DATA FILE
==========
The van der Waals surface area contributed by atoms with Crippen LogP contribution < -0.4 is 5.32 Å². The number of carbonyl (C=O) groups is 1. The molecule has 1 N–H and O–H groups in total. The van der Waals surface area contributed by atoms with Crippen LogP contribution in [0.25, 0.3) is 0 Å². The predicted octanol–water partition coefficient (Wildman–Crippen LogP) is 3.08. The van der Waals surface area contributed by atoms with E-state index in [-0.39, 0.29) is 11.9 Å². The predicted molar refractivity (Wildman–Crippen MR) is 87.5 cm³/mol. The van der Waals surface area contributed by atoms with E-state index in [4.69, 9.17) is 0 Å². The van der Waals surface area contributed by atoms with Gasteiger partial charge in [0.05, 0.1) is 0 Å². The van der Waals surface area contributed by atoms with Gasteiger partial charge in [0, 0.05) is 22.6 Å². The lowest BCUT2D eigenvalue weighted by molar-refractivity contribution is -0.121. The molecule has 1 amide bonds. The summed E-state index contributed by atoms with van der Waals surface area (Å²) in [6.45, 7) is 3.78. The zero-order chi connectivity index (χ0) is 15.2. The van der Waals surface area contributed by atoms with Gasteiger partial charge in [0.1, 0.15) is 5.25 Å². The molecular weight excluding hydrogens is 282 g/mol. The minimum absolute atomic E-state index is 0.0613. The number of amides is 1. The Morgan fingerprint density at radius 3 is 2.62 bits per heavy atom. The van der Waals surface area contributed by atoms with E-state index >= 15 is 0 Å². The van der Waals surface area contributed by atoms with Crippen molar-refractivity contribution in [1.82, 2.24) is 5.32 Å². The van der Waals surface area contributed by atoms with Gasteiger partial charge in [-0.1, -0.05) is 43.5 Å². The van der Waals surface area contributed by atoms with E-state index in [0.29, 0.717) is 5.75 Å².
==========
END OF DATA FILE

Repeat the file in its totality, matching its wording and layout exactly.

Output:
The van der Waals surface area contributed by atoms with Crippen LogP contribution < -0.4 is 5.32 Å². The number of carbonyl (C=O) groups is 1. The molecule has 1 N–H and O–H groups in total. The van der Waals surface area contributed by atoms with Crippen LogP contribution in [0.25, 0.3) is 0 Å². The predicted octanol–water partition coefficient (Wildman–Crippen LogP) is 3.08. The van der Waals surface area contributed by atoms with E-state index in [-0.39, 0.29) is 11.9 Å². The predicted molar refractivity (Wildman–Crippen MR) is 87.5 cm³/mol. The van der Waals surface area contributed by atoms with E-state index in [4.69, 9.17) is 0 Å². The van der Waals surface area contributed by atoms with Gasteiger partial charge in [0.05, 0.1) is 0 Å². The van der Waals surface area contributed by atoms with Gasteiger partial charge in [0, 0.05) is 22.6 Å². The lowest BCUT2D eigenvalue weighted by molar-refractivity contribution is -0.121. The molecule has 1 amide bonds. The summed E-state index contributed by atoms with van der Waals surface area (Å²) in [6.45, 7) is 3.78. The zero-order chi connectivity index (χ0) is 15.2. The van der Waals surface area contributed by atoms with Gasteiger partial charge in [0.1, 0.15) is 5.25 Å². The molecular weight excluding hydrogens is 282 g/mol. The minimum absolute atomic E-state index is 0.0613. The number of amides is 1. The Morgan fingerprint density at radius 3 is 2.62 bits per heavy atom. The van der Waals surface area contributed by atoms with E-state index >= 15 is 0 Å². The van der Waals surface area contributed by atoms with Crippen molar-refractivity contribution in [1.82, 2.24) is 5.32 Å². The van der Waals surface area contributed by atoms with Gasteiger partial charge in [-0.1, -0.05) is 43.5 Å². The van der Waals surface area contributed by atoms with E-state index in [0.29, 0.717) is 5.75 Å².